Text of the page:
Tool for engraving / decorating carvings from Papua or Papua New Guinea
Wood, attached bird claw
L: 12 cm (4,7″)
In the 19th century such ethnographic tools were used for engraving / decorating carvings from Papua or Papua New Guinea.
Nearly all carvers working today use modern metal tools and sanding papers. Traditional tools, however, are sometimes still seen, and show the resourcefulness of Papua New Guineans. In pre-contact New Guinea, when metal was not available, tools were made with available local materials, including clam shells and splinters of basalt. Engraving was often done with animal teeth, boars tusks, or sharpened bird bones, and sanding was either done with sand or with sharkskin. Some of these methods still survive, including flint-knapping to make adzes.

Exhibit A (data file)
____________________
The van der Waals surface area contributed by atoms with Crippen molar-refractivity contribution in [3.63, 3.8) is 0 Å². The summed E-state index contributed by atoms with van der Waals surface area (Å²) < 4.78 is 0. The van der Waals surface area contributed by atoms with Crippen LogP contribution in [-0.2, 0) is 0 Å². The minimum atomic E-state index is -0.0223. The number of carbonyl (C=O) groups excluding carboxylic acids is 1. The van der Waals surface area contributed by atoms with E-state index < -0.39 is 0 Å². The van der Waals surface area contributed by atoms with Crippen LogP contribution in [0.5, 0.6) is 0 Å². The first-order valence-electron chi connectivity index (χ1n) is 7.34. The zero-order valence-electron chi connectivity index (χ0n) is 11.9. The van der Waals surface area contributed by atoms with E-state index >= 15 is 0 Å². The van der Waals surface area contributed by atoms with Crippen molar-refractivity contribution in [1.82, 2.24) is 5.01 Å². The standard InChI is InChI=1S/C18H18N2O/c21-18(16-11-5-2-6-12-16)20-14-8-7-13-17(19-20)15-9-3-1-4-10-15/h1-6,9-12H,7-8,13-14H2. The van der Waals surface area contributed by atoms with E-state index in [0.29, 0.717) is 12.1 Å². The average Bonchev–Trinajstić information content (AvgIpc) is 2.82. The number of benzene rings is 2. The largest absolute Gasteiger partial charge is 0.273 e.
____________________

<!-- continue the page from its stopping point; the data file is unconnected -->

Provenance: Collected in situ in 1984 by a Danish explorer and collector of Oceanic tribal art.Request price for Engraving Tool